The shorter nights and the longer days are most welcome. The daytime is easy, really, but it’s the long, lonely evenings that are the worst part of living alone, in my experience, anyway. Like many of my readers already know, we cope with solitude by developing our own routines and techniques to mitigate those melancholy moments….
I’m fortunate that I can still notch up a few kilometres on the nearby walking trails and streets, weather permitting and with spring now here, I can get out almost every day for an hour or so and feel the benefit to mind and body. Sometimes I feel some back pain or another twinge which serves as a reminder to keep moving for as long as I can. But it’s not so much my physical health that is a problem, it’s my silly mind, which often does the sort of wandering I don’t need!
With current Coronavirus restrictions we can’t venture far on our walks or even visit family or friends, and now our shopping has become a bit scarier too, as we all try to keep our distance and not handle or touch surfaces!
But I am heartened to see and hear, and be the recipient of, the generosity of family and from my friends who live around me in this retirement village. There are many others here who live alone, and probably just as many others living as couples but with one partner less able than the other, and that can be even harder to cope with than living alone, and my heart goes out to them. They have a more difficult road to travel than me now with only myself to worry about! Melancholy can be so debilitating, and so pointless, a bit like a dog chasing its own tail.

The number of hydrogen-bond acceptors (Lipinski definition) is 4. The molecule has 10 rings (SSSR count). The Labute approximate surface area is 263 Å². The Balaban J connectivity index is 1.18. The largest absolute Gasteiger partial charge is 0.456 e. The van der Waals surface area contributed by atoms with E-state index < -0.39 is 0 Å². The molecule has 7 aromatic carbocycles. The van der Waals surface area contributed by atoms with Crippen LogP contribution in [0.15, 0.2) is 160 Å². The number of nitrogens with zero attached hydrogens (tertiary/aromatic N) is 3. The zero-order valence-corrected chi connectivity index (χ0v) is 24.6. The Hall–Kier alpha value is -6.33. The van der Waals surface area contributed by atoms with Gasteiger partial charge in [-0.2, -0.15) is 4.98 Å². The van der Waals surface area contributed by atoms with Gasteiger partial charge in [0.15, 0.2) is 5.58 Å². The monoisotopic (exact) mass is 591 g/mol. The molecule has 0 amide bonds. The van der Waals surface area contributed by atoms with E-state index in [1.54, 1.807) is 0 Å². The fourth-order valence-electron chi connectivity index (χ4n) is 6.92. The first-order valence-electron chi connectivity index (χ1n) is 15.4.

It’s the generosity of spirit and friendship of others that jolts me back to reality and encourages me to be more useful than useless! It also reminds me to be grateful rather than graceless, to thank God for all my blessings then try to focus on how I can reflect that love and care in what I do and say, which leads me into thinking of the ‘now’ and ahead, instead of ‘living in the past’. It is hard to plan ahead in these times but if we don’t dream, we stagnate, and that sad cycle starts again.
So, I’ve decided to dream, daydream anyway, and stop being a sad sack. Longer days now means I can walk more often or sit in the sun and read or make or create or fix something or even plot how and where I might like to travel – whenever! Thanks to my daughter’s encouragement I even found my old paints and crayons to see if an artistic dream would emerge, well it didn’t, quite… So here we go, busy on a spring clean, another walk, maybe a letter or two to some old friends (better type, my handwriting is becoming spidery). Although not a social butterfly these days, I will not succumb to being a hermit!
If you have read this far and are still feeling jaded, you should join with me and say, “Bring on the longer days, and we’ll fill ‘em up with action and some joy”. Remember the old slogan “Life – be in it”. And isn’t it good that the nights are shorter, now!